seamus dubhghaill

Promoting Irish Culture and History from Little Rock, Arkansas, USA


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Death of Piaras Béaslaí, Author, Playwright & Politician

Piaras Béaslaí, author, playwright, biographer and translator, who is a member of the Irish Republican Brotherhood (IRB), fights in the Easter Rising and serves as a member of Dáil Éireann, dies on June 22, 1965.

Béaslaí is born Percy Frederick Beazley in Liverpool, England on February 15, 1881 to Irish Catholic parents, Patrick Langford Beazley, originally from Killarney, County Kerry, and Nannie Hickey, from Newcastle West, County Limerick. During his summer holidays in his younger years, he spends time in Ireland (near Kenmare, County Kerry) with his paternal uncle, Father James Beazley, where he begins to learn the Irish language. He is educated at St. Francis Xavier’s College in Liverpool, where he develops his keen interest in Irish. By the time he is aged 17 his Irish proficiency is exceptional.

After finishing his education at St. Francis Xavier’s, Béaslaí is encouraged to begin Irish poetry by Tadhg Ó Donnchadha. He follows his father’s footsteps into journalism, initially working for the local Wallasey News. In 1906 he moves to Dublin, and within a year becomes a freelance writer for the Irish Peasant, Irish Independent, Freeman’s Journal and Express. He is offered a permanent position with Independent Newspapers, as assistant leader writer and special reporter for the Dublin Evening Telegraph. He writes regularly for the Freeman’s Journal, including a daily half-column in Irish.

After his early introduction to Irish poetry Béaslaí becomes involved in staging Irish-language amateur drama at the Oireachtas annual music festival. He begins to write both original works and adaptations from foreign languages. One of these works, Eachtra Pheadair Schlemiel (1909), is translated from German into Irish.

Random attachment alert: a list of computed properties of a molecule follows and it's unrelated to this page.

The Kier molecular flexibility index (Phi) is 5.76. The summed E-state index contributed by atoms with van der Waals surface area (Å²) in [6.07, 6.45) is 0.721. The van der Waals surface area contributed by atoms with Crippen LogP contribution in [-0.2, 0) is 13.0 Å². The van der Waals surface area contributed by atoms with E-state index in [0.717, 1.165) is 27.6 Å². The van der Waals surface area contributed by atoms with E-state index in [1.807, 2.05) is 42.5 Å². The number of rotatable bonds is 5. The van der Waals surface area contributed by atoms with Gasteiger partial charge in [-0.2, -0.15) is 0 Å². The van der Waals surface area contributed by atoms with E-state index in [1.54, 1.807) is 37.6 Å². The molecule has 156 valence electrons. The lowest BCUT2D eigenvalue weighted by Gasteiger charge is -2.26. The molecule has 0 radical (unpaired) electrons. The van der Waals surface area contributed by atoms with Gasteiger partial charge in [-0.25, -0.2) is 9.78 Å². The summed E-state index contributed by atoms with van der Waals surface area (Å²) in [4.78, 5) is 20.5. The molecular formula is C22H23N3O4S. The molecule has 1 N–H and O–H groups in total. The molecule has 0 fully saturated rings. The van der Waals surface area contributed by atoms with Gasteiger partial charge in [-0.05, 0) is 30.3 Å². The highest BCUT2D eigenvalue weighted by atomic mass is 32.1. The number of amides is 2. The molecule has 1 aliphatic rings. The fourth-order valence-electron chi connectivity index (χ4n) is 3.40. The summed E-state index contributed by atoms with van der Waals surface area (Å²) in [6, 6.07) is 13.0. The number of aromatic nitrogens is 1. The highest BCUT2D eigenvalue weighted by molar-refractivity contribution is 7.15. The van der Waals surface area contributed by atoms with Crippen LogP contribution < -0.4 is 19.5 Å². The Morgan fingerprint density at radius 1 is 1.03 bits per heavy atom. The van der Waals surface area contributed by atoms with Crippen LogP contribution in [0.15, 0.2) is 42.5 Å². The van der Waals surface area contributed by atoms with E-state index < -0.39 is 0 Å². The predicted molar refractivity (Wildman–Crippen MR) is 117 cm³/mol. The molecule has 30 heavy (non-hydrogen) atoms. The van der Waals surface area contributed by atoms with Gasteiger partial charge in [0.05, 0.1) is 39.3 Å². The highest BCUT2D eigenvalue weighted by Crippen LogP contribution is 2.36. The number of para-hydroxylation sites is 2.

Later Béaslaí continues to write poetry, such as the collection “Bealtaine 1916” agus Dánta Eile (1920), and short stories such as “Earc agus Aine agus Scéalta Eile.” Between 1913 and 1939 he writes many plays, including Cliuche Cartaí (1920), An Sgaothaire agus Cúig Drámaí Eile (1929), An Danar (1929) and An Bhean Chródha (1931). He writes two books about his comrade Michael Collins: Michael Collins and the Making of a New Ireland (2 volumes, 1926) and Michael Collins: Soldier and Statesman (1937).

Béaslaí’s works revolve around the Irish language movement and the Irish Republican Army (IRA), focusing on the independence struggle of Ireland. He writes about these topics in newspapers such as the Standard and The Kerryman. His most notable work in newspapers during his later life includes his contribution to the Irish Independent, which publishes a section called ‘A Veteran Remembers’ five days a week from May 16 to June 1957, as well as a weekly section called ‘Moods and Memories’ on Wednesdays from May 24, 1961 to June 16, 1965.

One of the awards Béaslaí gains during his career is on August 14, 1928, a gold medal at the Tailteann Literary Awards. While in Dublin, he joins the Keating Branch of the Gaelic League, and after he moves to Ireland he begins using the Irish form of his name, Piaras Béaslaí, rather than Percy Beazley.

Béaslaí is a founding member of the Irish Volunteers in 1913. In January 1916 he serves as a courier for political activist and revolutionary leader Seán Mac Diarmada. By the time of the Easter Rising that year, he is deputy commanding officer of the 1st Dublin Battalion. In an audio recording to which he contributes in 1958, he details his experience in the Rising, describing the rebels assembling before noon in Blackhall Street at battalion headquarters. After midday they march out to the Four Courts, erecting barricades as they do so. The Four Courts is his main station.